Direct sequel to Binding but this makes sense as a standalone.

I knew I was doing the right thing.

I just wish it didn’t have to hurt so much.

It was strange, hidden in the heavy rain, body wound tight like a cat about to pounce, watching the mobsters and gangsters move across the oil platform. It was my first time I would be doing anything like this, yet my mind couldn’t escape the fact that I had hurt someone.

The Suit wasn’t made for me; it was made for the world. We, as a team, wanted to save the world, so we designed a suit that could protect anyone no matter the cost.

I stole it because he scared me. There was this look in Hector’s eyes that didn’t seem right. This greed, this insatiable thirst for something he was too scared to say out loud, and of course I understood that. I wanted things for the world too.

Continue reading “Baby”


How I Learned to Stop Worrying and Defuse the Bomb

Straight ahead of her: A highly skilled mercenary with a kill count in the triple digits.


Above her: A nuclear missile about to annihilate many innocent lives.

All around her: A team of vigilantes fighting off against hordes of goons atop an oil platform.

Way, way above her: Victor Cauchmeer, a mad scientist bent on wreaking the most havoc he could wreak. His mission was to be on the cover of Villain’s Monthly in a flattering way at least twice.

“There’s nothing you can do,” Lydia Irving, famed mercenary, smirked, her body finally loosening after a drawn out brawl. “The bomb is going to nail your little city whether you beat me or not.”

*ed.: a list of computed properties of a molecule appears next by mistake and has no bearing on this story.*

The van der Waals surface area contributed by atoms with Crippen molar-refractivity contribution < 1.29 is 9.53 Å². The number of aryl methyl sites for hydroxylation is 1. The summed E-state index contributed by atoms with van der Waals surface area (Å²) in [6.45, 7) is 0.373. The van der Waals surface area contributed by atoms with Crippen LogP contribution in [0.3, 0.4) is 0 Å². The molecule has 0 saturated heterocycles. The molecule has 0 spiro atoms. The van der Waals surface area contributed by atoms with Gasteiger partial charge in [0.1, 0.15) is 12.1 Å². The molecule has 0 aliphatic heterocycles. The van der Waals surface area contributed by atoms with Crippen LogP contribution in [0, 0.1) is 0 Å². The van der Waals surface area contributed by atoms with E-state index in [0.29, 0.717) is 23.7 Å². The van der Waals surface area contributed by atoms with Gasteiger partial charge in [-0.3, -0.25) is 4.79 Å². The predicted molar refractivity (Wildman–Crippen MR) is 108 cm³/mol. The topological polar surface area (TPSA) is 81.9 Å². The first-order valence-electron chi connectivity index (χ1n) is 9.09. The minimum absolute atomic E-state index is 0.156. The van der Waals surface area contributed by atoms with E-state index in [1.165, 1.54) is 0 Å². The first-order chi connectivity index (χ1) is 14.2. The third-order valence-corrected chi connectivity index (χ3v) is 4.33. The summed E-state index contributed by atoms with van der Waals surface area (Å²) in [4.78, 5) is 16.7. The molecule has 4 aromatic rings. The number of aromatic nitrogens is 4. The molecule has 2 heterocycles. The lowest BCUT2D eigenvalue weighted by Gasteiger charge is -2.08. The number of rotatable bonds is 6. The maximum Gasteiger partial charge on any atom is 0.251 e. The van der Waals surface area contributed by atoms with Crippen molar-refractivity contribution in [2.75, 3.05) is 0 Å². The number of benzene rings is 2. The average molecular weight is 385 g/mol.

Make that a kill count in the septuple digits.


Continue reading “How I Learned to Stop Worrying and Defuse the Bomb”

The Amscray Gang

“Aw criminy, guys! It’s the Nightmare! Amscray!”

She had only just landed on the girder and they were already terrified of her. Cape still wavering from her landing, Nightmare looked up at the gallery of goons spread out before her. Salvatore Cagan’s gang had just robbed a laboratory of some valuable and possibly destructive tech. their chase with the police had lead them into a construction zone.

Cagan’s men were organized, making death defying leaps with no fear in their blood. They leapt from girder to girder, swinging back and forth as their weight rocked the chains suspending the steel bars in the air. Eventually, their trail had gone cold.

But not for the Nightmare.

Continue reading “The Amscray Gang”